Making movies in the cloud: Windows Live Movie Maker

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The latest suite of Windows Live "Wave 3" betas is now available for download, which includes the beta of Windows Live Movie Maker. Can you really use it to edit a motion picture? a sense, as we found out first-hand.

Microsoft's new Live Movie Maker -- the latest beta in "Wave 3" of its Windows Live services -- leaves quite a bit to be desired at this point, as it lacks the ability to do anything except arrange clips and photos with the option to include background music.


In its current state, it's really just a skeleton of Windows Movie Maker, with functionality limited to import and arrangement of video clips, photos, and music. There is promise, however, of more features. While there is only a single built-in dissolve transition and two filter effects (black & white, and sepia), the menus are built for many more, and third party plug-ins are supported.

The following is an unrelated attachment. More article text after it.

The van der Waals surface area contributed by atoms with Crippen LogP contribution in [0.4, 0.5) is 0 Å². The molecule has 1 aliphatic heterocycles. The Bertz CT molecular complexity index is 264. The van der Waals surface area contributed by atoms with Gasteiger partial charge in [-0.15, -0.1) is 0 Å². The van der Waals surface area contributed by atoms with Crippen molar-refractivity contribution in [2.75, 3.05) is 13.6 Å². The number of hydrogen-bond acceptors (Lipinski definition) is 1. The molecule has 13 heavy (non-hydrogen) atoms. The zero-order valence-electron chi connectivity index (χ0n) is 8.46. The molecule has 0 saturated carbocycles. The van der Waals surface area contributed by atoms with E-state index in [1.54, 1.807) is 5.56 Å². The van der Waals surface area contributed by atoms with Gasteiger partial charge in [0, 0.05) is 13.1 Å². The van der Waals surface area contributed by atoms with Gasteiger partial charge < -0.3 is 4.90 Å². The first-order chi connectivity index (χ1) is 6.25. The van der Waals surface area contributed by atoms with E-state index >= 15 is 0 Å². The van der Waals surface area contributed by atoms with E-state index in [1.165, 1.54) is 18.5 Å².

Developers can build their own plug-ins with the Photo Gallery SDK, which works with both Windows Live Photo Gallery and Windows Live Movie Maker.

Live Movie Maker can output .WMV files or publish directly to MSN video. In BetaNews tests this afternoon, we made a movie containing copyrighted music in the background, in an intentional test to see how the service would respond. MSN caught the audio fingerprint and rejected the video before publishing it to the site.

Movie Maker comes bundled with Windows already, and that acts as a stripped down version of home movie editing software, a version truncated even further seems quite unappealing to even the hobbyist who has used Windows Movie Maker or its OS X cousin iMovie.

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